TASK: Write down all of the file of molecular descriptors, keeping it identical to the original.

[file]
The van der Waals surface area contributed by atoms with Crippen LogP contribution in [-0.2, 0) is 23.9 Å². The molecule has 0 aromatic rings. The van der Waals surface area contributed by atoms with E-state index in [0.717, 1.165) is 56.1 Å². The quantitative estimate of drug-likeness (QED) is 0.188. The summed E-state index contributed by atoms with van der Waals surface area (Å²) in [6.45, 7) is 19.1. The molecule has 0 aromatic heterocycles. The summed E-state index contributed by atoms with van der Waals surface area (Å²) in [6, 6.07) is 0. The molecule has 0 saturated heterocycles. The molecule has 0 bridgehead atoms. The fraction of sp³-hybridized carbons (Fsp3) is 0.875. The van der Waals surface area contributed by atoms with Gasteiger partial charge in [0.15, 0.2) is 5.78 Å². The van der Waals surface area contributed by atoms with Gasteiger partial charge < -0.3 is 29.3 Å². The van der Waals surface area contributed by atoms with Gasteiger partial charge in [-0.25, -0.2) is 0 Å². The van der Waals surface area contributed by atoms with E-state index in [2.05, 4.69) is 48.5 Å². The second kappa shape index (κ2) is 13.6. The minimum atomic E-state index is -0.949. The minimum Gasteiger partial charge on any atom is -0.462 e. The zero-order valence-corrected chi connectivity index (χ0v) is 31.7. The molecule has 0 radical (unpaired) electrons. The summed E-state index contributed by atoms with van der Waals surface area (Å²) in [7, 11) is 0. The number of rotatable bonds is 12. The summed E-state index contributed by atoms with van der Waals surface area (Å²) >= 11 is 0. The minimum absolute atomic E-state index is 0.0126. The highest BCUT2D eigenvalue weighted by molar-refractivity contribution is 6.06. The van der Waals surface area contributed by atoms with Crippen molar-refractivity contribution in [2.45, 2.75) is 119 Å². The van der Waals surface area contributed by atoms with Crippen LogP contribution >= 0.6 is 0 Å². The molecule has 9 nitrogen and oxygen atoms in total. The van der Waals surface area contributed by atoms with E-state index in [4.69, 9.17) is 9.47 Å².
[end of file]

The van der Waals surface area contributed by atoms with Crippen LogP contribution in [-0.2, 0) is 23.9 Å². The molecule has 0 aromatic rings. The van der Waals surface area contributed by atoms with E-state index in [0.717, 1.165) is 56.1 Å². The quantitative estimate of drug-likeness (QED) is 0.188. The summed E-state index contributed by atoms with van der Waals surface area (Å²) in [6.45, 7) is 19.1. The molecule has 0 aromatic heterocycles. The summed E-state index contributed by atoms with van der Waals surface area (Å²) in [6, 6.07) is 0. The molecule has 0 saturated heterocycles. The molecule has 0 bridgehead atoms. The fraction of sp³-hybridized carbons (Fsp3) is 0.875. The van der Waals surface area contributed by atoms with Gasteiger partial charge in [0.15, 0.2) is 5.78 Å². The van der Waals surface area contributed by atoms with Gasteiger partial charge < -0.3 is 29.3 Å². The van der Waals surface area contributed by atoms with Gasteiger partial charge in [-0.25, -0.2) is 0 Å². The van der Waals surface area contributed by atoms with E-state index in [2.05, 4.69) is 48.5 Å². The second kappa shape index (κ2) is 13.6. The minimum atomic E-state index is -0.949. The minimum Gasteiger partial charge on any atom is -0.462 e. The zero-order valence-corrected chi connectivity index (χ0v) is 31.7. The molecule has 0 radical (unpaired) electrons. The summed E-state index contributed by atoms with van der Waals surface area (Å²) in [7, 11) is 0. The number of rotatable bonds is 12. The summed E-state index contributed by atoms with van der Waals surface area (Å²) >= 11 is 0. The minimum absolute atomic E-state index is 0.0126. The highest BCUT2D eigenvalue weighted by molar-refractivity contribution is 6.06. The van der Waals surface area contributed by atoms with Crippen molar-refractivity contribution in [2.45, 2.75) is 119 Å². The van der Waals surface area contributed by atoms with Crippen LogP contribution >= 0.6 is 0 Å². The molecule has 9 nitrogen and oxygen atoms in total. The van der Waals surface area contributed by atoms with E-state index in [4.69, 9.17) is 9.47 Å².